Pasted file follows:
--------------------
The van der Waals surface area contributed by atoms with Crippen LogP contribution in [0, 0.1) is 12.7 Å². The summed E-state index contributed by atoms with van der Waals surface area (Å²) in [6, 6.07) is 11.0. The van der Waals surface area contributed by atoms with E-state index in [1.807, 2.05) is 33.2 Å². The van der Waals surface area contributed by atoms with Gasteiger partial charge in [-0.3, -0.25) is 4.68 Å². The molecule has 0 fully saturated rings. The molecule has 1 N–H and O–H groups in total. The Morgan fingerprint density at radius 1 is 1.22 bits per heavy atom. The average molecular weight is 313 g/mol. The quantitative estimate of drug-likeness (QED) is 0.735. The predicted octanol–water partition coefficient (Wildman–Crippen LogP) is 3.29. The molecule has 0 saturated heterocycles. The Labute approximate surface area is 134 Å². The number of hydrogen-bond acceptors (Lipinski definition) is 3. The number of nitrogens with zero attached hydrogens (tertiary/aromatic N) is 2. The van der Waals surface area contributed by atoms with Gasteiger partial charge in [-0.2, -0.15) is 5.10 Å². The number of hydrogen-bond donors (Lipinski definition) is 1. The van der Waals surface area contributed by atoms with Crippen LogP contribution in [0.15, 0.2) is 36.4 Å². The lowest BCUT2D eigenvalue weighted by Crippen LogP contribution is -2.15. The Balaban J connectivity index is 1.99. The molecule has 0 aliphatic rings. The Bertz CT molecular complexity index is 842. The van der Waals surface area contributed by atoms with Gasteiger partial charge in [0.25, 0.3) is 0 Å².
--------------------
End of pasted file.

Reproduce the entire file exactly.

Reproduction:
The van der Waals surface area contributed by atoms with Crippen LogP contribution in [0, 0.1) is 12.7 Å². The summed E-state index contributed by atoms with van der Waals surface area (Å²) in [6, 6.07) is 11.0. The van der Waals surface area contributed by atoms with E-state index in [1.807, 2.05) is 33.2 Å². The van der Waals surface area contributed by atoms with Gasteiger partial charge in [-0.3, -0.25) is 4.68 Å². The molecule has 0 fully saturated rings. The molecule has 1 N–H and O–H groups in total. The Morgan fingerprint density at radius 1 is 1.22 bits per heavy atom. The average molecular weight is 313 g/mol. The quantitative estimate of drug-likeness (QED) is 0.735. The predicted octanol–water partition coefficient (Wildman–Crippen LogP) is 3.29. The molecule has 0 saturated heterocycles. The Labute approximate surface area is 134 Å². The number of hydrogen-bond acceptors (Lipinski definition) is 3. The number of nitrogens with zero attached hydrogens (tertiary/aromatic N) is 2. The van der Waals surface area contributed by atoms with Gasteiger partial charge in [-0.2, -0.15) is 5.10 Å². The number of hydrogen-bond donors (Lipinski definition) is 1. The van der Waals surface area contributed by atoms with Crippen LogP contribution in [0.15, 0.2) is 36.4 Å². The lowest BCUT2D eigenvalue weighted by Crippen LogP contribution is -2.15. The Balaban J connectivity index is 1.99. The molecule has 0 aliphatic rings. The Bertz CT molecular complexity index is 842. The van der Waals surface area contributed by atoms with Gasteiger partial charge in [0.25, 0.3) is 0 Å².